Archive for March 7th, 2011

March 7, 2011

Raising Cain: Official Brian De Palma film club meeting!

by Sara Gran
Cover of "Raising Cain"

Cover of Raising Cain

Even after two watchings it’s hard to say for sure what was real and what was dreams in this Hitchcock homage (or deconstruction, for lack of a better work). As in many DePalma movies, time is disjointed and not particularly sticky, both in terms of the action and in terms of cause and effect. Clocks are everywhere here, but they confuse more than clarify; likewise childhood events (and the people who inflicted them, supposedly long gone) are front and center. Janet Maslin might have said it best: “Raising Cain is best watched as a series of overlapping scenarios that may or may not be taking place in the real world.” On the second watching, things were far more clear, but I’m not sure if that’s the point. Like my favorite V.C. Andrews novel, My Sweet Audrina, this isn’t a movie interested in plotting things out on a timeline and straightening them about. It’s about throwing a bunch of ideas, images, and obsessions into a pool and diving in.

There’s a lot in here from my favorite Hitchcocks, and some other favorites as well–Carter (John Lithgow), a child psychologist, has multiple personalities due to childhood abuse (Psycho). But in this case, the abuse was intentional–Carter’s father, the Norwegian Dr. Nix, was a child psychologist (Spellound) at an “institute for child development” (Oh, DePalma and his institutes!). Dr. Nix intentionally tortured his children into developing split personalities. Now Carter lives in the Bay Area (Vertigo), where he’s a stay at home dad in a nice suburban community (Orson Wells’ The Stranger), until–well, until all kinds of stuff happens. Carter’s father, Dr. Nix, who may or may not be dead, needs more children for his experiments, so Carter and his multiples/siblings/aspects go about taking some, which means killing their parents. Meanwhile, Carter’s wife Jenny runs into an old flame, Jack. In a long sequence that drifts in and out of dreams, hallucinations, and reality (Nightmare on Elm Street), Jenny and Jack make love in various places (or don’t), Carter catches them (or seems to), and Carter kills Jenny (or doesn’t).

The attention here is on Carter and his father–but I found myself most interested in two minor characters. The first was Carter’s own daughter, Amy. Carter has a video-camera baby-monitor set-up via which he can watch Amy, and we can watch him watching Amy. Remember, Carter was tortured by his father into developing multiple personalities, and now his father wants Amy to experiment on. Watching Carter and Amy through the video monitor is creepy and terrifying because of what could happen–but nothing really does. Carter, as far as we see him, is a great dad. And in the end, the personality that rises to the top of Carter’s psyche is the mysterious Margo–a Kali-ish kind of mother figure who will (and does) kill to protect children. What exactly did happen to Amy–did Margo and Carter protect her, or did the other personalities have their way with her?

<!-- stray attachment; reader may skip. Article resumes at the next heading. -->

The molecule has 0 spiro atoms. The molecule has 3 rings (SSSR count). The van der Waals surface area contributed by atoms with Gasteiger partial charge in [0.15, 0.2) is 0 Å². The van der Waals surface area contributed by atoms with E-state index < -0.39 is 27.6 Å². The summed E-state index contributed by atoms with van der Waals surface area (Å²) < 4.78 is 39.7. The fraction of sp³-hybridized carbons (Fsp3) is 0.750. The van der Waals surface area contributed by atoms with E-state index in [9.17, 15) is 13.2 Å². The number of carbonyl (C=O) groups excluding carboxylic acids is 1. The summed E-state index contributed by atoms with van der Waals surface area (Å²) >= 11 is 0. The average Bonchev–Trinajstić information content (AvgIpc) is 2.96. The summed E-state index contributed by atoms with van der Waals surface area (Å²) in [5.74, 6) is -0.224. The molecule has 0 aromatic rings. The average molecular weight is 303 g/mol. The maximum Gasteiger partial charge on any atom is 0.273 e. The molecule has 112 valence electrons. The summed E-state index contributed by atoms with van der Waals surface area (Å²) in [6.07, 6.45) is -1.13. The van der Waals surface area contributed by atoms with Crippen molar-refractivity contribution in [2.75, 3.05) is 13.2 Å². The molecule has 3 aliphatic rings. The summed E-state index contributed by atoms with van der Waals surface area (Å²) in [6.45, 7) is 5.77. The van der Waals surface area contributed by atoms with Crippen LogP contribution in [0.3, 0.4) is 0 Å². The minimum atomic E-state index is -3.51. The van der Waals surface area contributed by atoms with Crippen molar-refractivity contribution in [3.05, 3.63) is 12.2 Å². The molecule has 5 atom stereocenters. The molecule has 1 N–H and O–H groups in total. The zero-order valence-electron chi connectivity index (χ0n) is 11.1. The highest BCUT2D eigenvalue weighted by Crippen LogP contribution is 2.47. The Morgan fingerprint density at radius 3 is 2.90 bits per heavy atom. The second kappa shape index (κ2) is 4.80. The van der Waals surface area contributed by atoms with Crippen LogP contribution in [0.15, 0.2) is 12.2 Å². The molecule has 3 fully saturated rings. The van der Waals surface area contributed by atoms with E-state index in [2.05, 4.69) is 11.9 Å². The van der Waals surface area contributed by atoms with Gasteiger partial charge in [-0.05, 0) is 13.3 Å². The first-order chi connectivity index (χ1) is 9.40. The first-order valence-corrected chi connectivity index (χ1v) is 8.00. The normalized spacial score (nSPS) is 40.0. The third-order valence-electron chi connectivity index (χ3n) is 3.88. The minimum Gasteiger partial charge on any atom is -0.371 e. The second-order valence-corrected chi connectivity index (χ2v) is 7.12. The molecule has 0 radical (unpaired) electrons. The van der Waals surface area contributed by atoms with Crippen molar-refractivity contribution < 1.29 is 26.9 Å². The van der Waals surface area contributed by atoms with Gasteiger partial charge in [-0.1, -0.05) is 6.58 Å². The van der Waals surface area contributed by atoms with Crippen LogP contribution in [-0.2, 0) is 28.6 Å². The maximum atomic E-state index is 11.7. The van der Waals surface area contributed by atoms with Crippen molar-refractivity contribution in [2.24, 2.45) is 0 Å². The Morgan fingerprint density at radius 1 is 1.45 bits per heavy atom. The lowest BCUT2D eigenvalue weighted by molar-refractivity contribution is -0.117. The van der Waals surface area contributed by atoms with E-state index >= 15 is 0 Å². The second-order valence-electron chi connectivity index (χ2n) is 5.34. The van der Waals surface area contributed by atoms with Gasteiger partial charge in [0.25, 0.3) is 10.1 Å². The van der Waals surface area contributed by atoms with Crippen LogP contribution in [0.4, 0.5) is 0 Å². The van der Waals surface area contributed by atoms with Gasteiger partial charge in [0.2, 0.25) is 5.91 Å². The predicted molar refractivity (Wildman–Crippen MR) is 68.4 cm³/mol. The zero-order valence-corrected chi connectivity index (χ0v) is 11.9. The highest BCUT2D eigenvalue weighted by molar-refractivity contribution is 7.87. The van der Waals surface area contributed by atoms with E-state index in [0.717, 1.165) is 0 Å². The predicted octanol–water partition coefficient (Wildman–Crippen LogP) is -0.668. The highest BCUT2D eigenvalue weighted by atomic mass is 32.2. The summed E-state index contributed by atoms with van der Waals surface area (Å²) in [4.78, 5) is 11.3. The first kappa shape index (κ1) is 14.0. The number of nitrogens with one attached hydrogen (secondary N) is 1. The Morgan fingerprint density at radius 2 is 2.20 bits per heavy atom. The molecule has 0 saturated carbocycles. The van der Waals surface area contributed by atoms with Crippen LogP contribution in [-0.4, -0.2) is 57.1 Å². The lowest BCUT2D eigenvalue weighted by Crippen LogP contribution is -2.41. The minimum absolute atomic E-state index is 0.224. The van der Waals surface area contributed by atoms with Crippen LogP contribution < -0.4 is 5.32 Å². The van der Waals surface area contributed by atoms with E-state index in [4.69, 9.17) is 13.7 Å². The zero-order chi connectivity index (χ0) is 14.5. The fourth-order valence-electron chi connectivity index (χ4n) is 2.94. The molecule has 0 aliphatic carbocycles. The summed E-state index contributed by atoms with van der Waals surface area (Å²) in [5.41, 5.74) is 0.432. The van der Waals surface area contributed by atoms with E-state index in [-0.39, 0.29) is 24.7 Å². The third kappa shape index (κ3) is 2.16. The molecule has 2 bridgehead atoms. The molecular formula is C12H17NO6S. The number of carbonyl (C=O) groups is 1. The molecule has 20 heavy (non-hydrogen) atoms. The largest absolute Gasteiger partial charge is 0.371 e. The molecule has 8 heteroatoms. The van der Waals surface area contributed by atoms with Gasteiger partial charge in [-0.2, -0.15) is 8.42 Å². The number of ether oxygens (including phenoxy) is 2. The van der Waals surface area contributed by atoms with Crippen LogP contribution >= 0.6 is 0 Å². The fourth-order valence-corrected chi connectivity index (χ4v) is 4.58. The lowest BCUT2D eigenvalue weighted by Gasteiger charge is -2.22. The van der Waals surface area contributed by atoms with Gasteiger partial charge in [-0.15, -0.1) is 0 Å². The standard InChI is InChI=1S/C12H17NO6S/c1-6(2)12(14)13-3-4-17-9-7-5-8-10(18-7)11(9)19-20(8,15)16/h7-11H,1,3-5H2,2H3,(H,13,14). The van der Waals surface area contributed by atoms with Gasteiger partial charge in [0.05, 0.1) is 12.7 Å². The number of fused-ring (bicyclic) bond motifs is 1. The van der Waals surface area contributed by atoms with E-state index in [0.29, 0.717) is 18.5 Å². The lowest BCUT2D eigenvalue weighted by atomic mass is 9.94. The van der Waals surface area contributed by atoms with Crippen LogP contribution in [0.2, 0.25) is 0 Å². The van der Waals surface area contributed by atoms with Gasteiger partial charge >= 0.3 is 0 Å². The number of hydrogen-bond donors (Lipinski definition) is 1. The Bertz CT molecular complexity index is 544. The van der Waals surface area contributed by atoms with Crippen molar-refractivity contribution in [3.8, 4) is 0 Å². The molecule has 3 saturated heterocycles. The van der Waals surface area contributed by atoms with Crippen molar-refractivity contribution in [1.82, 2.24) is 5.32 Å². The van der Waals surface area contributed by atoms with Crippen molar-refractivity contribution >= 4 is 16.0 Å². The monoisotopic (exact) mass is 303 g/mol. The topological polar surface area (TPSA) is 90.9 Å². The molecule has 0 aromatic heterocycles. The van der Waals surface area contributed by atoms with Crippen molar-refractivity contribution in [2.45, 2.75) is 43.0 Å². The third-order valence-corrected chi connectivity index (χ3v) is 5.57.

The other character who really entranced me here was Frances Sternhagen as Dr. Lynn Waldheim (Spellbound again), a  doctor who’d worked with Carter’s father. In a beautiful long tracking shot, Dr. Waldheim explains the story of Dr. Nix to two policemen as they walk through a municipal building to the morgue, veering off into wrong turns at every chance.  I can’t say what it was about her, or her character, or the story–but somehow, in some sense, she was the lynchpin that made this all come together.

I also want to say this: for reasons I don’t understand, the near-to-final scene of John Lithgow, in an elevator, wearing a wig, a trenchcoat, and no shoes, holding up a bag of groceries to cover his face, is one of the most disturbing things I’ve ever seen. I don’t know why John Lithgow’s feet are so terrifying but trust me, they are.

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March 7, 2011

la reina ha muerto

by Megan Abbott

The main character in my third book, Queenpin, which is about to come out in Spain, was heavily inspired by the tumultuous life of  mob courier Virginia Hill, née Onie Hill, a.k.a. Virginia Norma Hall, a.k.a. Virginia Herman, a.k.a. Virginia Oney d’Algy, a.k.a. Virginia Gonzalez, a.k.a. the Flamingo.

I wrote the book exactly four years ago and somehow never came upon this terrific glamour shot that Cultura Impopular located for this interview:

virginia hillFour years after I wrote the book, she still intrigues me.  One of ten children born, as legend has it, to an drunken marble carver and mule salesmen, she left home at 17 and moved to Chicago, where she made some very dangerous friends.

If remembered at all now, it’s as a gang moll, Bugsy Siegel’s girl, the one for whom he named the Flamingo Hotel. But she was more than that (and nothing like the Annette Bening character in Warren Beatty’s heavily sanitized Bugsy). An extremely powerful mob courier for what used to be called “the syndicate,” she shuttled hundreds of thousands of dollars in the 1940s and early 50s, to Swiss bank accounts and back.

It was a dangerous business too, and her end was not pretty. (A case of questionable suicide at age 49.)

You can see her testifying at the Kefauver hearings here, at 0:43 (omerta, indeed):

She was also highly quotable, declaring to an eager press corps at one point that she had more fur coats than any woman in the country.

Gloria, the mob courier in my book, is in many ways much softer than Hill. When reporters tracked her down in Paris to give her the news that her lover Bugsy Siegel had been murdered in the home he bought for her, Hill reportedly replied:

“It looks so bad to have a thing like that happen in your house.”